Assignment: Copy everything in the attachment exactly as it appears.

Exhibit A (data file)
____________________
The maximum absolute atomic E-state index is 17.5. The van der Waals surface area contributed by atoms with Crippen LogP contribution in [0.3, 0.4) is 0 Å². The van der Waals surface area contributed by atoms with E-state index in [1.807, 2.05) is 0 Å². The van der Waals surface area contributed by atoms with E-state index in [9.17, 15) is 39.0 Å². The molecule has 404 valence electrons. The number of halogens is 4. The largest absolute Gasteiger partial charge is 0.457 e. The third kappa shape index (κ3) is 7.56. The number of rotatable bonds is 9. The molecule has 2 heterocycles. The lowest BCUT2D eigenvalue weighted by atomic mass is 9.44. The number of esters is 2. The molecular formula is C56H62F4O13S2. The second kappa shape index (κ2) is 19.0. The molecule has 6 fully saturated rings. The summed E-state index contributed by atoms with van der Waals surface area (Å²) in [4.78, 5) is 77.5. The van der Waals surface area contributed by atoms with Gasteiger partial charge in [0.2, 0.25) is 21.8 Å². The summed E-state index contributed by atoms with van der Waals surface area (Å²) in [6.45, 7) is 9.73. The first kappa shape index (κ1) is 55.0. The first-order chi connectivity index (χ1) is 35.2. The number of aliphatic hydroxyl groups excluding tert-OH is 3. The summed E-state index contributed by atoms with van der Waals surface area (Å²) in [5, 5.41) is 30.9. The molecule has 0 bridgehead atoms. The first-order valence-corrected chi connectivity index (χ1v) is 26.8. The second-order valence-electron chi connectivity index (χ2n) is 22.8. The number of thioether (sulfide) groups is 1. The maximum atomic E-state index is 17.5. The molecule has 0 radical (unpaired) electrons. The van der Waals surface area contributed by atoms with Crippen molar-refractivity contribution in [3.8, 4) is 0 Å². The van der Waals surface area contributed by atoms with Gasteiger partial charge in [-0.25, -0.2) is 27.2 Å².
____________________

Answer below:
The maximum absolute atomic E-state index is 17.5. The van der Waals surface area contributed by atoms with Crippen LogP contribution in [0.3, 0.4) is 0 Å². The van der Waals surface area contributed by atoms with E-state index in [1.807, 2.05) is 0 Å². The van der Waals surface area contributed by atoms with E-state index in [9.17, 15) is 39.0 Å². The molecule has 404 valence electrons. The number of halogens is 4. The largest absolute Gasteiger partial charge is 0.457 e. The third kappa shape index (κ3) is 7.56. The number of rotatable bonds is 9. The molecule has 2 heterocycles. The lowest BCUT2D eigenvalue weighted by atomic mass is 9.44. The number of esters is 2. The molecular formula is C56H62F4O13S2. The second kappa shape index (κ2) is 19.0. The molecule has 6 fully saturated rings. The summed E-state index contributed by atoms with van der Waals surface area (Å²) in [4.78, 5) is 77.5. The van der Waals surface area contributed by atoms with Gasteiger partial charge in [0.2, 0.25) is 21.8 Å². The summed E-state index contributed by atoms with van der Waals surface area (Å²) in [6.45, 7) is 9.73. The first kappa shape index (κ1) is 55.0. The first-order chi connectivity index (χ1) is 35.2. The number of aliphatic hydroxyl groups excluding tert-OH is 3. The summed E-state index contributed by atoms with van der Waals surface area (Å²) in [5, 5.41) is 30.9. The molecule has 0 bridgehead atoms. The first-order valence-corrected chi connectivity index (χ1v) is 26.8. The second-order valence-electron chi connectivity index (χ2n) is 22.8. The number of thioether (sulfide) groups is 1. The maximum atomic E-state index is 17.5. The molecule has 0 radical (unpaired) electrons. The van der Waals surface area contributed by atoms with Crippen molar-refractivity contribution in [3.8, 4) is 0 Å². The van der Waals surface area contributed by atoms with Gasteiger partial charge in [-0.25, -0.2) is 27.2 Å².